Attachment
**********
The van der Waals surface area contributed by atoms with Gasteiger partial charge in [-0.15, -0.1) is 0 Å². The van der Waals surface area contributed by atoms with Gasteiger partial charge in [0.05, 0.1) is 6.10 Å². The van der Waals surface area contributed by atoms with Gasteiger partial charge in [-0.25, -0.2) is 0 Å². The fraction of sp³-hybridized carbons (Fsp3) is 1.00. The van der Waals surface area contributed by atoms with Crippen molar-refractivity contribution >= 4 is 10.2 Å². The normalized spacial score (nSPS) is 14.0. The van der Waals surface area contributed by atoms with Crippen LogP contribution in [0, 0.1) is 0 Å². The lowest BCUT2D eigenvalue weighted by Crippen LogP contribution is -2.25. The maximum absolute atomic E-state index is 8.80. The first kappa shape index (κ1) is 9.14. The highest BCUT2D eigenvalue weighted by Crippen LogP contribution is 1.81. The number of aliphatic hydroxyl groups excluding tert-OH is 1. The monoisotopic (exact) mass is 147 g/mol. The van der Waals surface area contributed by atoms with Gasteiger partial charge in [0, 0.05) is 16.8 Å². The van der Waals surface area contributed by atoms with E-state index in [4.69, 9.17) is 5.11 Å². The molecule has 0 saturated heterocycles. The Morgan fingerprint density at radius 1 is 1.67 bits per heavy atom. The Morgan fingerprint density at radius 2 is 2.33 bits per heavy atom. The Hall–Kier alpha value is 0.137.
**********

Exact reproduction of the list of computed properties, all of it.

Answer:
The van der Waals surface area contributed by atoms with Gasteiger partial charge in [-0.15, -0.1) is 0 Å². The van der Waals surface area contributed by atoms with Gasteiger partial charge in [0.05, 0.1) is 6.10 Å². The van der Waals surface area contributed by atoms with Gasteiger partial charge in [-0.25, -0.2) is 0 Å². The fraction of sp³-hybridized carbons (Fsp3) is 1.00. The van der Waals surface area contributed by atoms with Crippen molar-refractivity contribution >= 4 is 10.2 Å². The normalized spacial score (nSPS) is 14.0. The van der Waals surface area contributed by atoms with Crippen LogP contribution in [0, 0.1) is 0 Å². The lowest BCUT2D eigenvalue weighted by Crippen LogP contribution is -2.25. The maximum absolute atomic E-state index is 8.80. The first kappa shape index (κ1) is 9.14. The highest BCUT2D eigenvalue weighted by Crippen LogP contribution is 1.81. The number of aliphatic hydroxyl groups excluding tert-OH is 1. The monoisotopic (exact) mass is 147 g/mol. The van der Waals surface area contributed by atoms with Gasteiger partial charge in [0, 0.05) is 16.8 Å². The van der Waals surface area contributed by atoms with E-state index in [4.69, 9.17) is 5.11 Å². The molecule has 0 saturated heterocycles. The Morgan fingerprint density at radius 1 is 1.67 bits per heavy atom. The Morgan fingerprint density at radius 2 is 2.33 bits per heavy atom. The Hall–Kier alpha value is 0.137.